OH-38: NASHVILLE, DAVIDSON COUNTY TN. Near Granny White Pike.
In May 1, 1935, Ewing family members gathered at the Nashville City Cemetery for the dedication of a bronze marker on the tomb of Andrew Ewing, the first Clerk of the Davidson County Court. This date was chosen to commemorate the signing of the Cumberland Compact in 1780, and as the anniversaries of the deaths of Andrew Ewing on May 1, 1813, and of his son Nathan Ewing, May 1,1831, who also served as County Court Clerk.
Andrew Ewing bought 228 acres near Middle Franklin Road (later called Granny White Pike) in 1792, where he lived with his wife Susannah and his children. By the time of Andrew Ewing’s death in 1813, he and his wife Susannah were living in town. His son Nathan lived on the family place and the burial of Andrew Ewing took place there. Burials continued in the family cemetery with Mrs. Andrew Ewing (Susannah) in 1818, Nathan and his brother Andrew Ewing who died on the same day, May 1, 1830. Nashville Whig reported that “the two brothers united in death were deposited in one common grave.” Their deaths occurred 17 years after their father’s death to the day.
In 1833, Albert G. Ewing sold the 100 acres of the tract where the Ewing Cemetery was located to Joseph & Robert Woods. The Davidson County deed recorded, on December 3, 1833, “Reserving however out of the above described (100 acres) one Quarter of an Acre of Land including the present grave-yard in the center thereof, for the special use and purposes of a grave-yard or burying ground for the family & descendants of Nathan Ewing deceased, with a free and undisturbed passage, or way thereto for ingress and egress forever.”
In 1911, Albert Ewing, Jr., prepared a list of those buried, with the inscriptions from their tombstones, in the Ewing Cemetery. These inscriptions were later published in 1933, in Tennessee Records. Tombstone Inscriptions and Manuscripts, compiled by
Mrs. Jeannette Tillotson Acklen. The following inscriptions were listed:
Andrew Ewing, born in the State of Pennsylvania, March 17, 1740; educated in the
Quaker persuasion of the mild and benignant principles of the sect, he was the brightest
ornament; he died May 1, 1813, age, 75 years; proverbially good, honest and charitable. He lived as he died, in peace with all men; the first clerk of Davidson County, from October, 1783 until April 1813.
Sacred to the memory of Susannah Ewing, consort of Andrew Ewing, buried by her side, born in Philadelphia. Dec. 25, 1737 – Oct. 31, 1818, age, 80 years, 10 months, 5 days.
To the memory of Nathan Ewing, Feb. 17, 1776 – May 1, 1830. This monument is dedicated by his surviving wife and sons as a testimony of their love for his person and their respect for his virtues. By his virtues he raised to himself a monument more precious than gold, more durable than marble.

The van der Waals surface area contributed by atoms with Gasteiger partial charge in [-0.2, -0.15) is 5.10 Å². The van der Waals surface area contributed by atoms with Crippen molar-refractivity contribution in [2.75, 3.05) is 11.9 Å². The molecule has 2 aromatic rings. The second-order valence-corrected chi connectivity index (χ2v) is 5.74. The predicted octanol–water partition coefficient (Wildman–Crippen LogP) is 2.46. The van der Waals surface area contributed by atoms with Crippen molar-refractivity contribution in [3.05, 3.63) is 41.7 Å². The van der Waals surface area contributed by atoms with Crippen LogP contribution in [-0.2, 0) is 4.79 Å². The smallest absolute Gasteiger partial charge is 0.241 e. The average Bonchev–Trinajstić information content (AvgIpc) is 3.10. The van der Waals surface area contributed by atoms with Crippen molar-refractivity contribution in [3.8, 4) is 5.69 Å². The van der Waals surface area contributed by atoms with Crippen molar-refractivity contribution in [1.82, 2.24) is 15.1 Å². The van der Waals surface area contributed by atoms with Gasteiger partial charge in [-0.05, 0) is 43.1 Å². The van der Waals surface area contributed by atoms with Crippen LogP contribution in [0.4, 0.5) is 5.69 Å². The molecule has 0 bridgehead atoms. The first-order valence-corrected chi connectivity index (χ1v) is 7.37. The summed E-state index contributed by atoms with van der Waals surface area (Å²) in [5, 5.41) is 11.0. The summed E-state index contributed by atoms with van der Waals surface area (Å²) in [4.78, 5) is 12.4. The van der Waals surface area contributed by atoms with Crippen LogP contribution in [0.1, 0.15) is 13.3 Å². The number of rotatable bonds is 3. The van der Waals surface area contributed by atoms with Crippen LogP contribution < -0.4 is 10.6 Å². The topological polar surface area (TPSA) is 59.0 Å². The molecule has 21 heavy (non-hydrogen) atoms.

Dr. John O. Ewing, a native and citizen of Nashville, Tenn., June 16, 1800 – Feb. 28, 1826, age, 25 years, 8 months, 12 days. He leaves his parents, Nathan and Sarah Ewing, and his wife, Lamaria A.
Hill, infant son of J. O. and L. S. Ewing, born and died, Feb. 27, 1825.
Susannah Ewing, July 15, 1813 – Sept. 13, 1814.
Dan H. Ewing, born 26th of May, 1817, and died the same day, son of Nathan and Sallie Ewing.
John Ewing, infant son of J. M. and Charlotte C. Smith, Aug. 19, 1826 – Sept. 19, 1826, age, 1 month.
Martha Ann, only daughter of Joel M. and Charlotte C. Smith, June 30, 1824 – Dec. 11, 1835, age, 11 years, 6 months, 19 days.
Sacred to the memory of Henry Bateman, our dear father, born June 14, 1781.
Erected in memory of Elizabeth Sluder, consort of A. B. Sluder, and daughter of Wm. and Lucinda Garner, who departed this life 1835, age, 46 years, 4 months, 20 days.
To W. G. E., infant son of A. B. and Elizabeth Sluder, who departed this life, Aug. 14, 1835, age, 5 months, 6 days.
“To Mac Bean”
End of Inscriptions from 13 Tombstones recorded in 1911 in the Ewing Cemetery
In 1935, Ewing family members decided to remove five of the graves and tombstones from the Nathan Ewing Cemetery to the Nashville City Cemetery. By this date, the cemetery had become overgrown and practically lost to sight with many tombstones destroyed. Those tombstones still intact were relocated to the City Cemetery and are identified in bold print in the above listing. The tombstones of Andrew Ewing, his wife Susannah Ewing, Nathan Ewing, Susannah Ewing (1813-1814), Dan H. Ewing are located in Section 8 Lot 1 of the Nashville City Cemetery.
The Nathan Ewing graveyard site is designated as a “Cemetery” on the survey maps
of the Metro Planning Commission with a Map and Parcel ID and thus protected.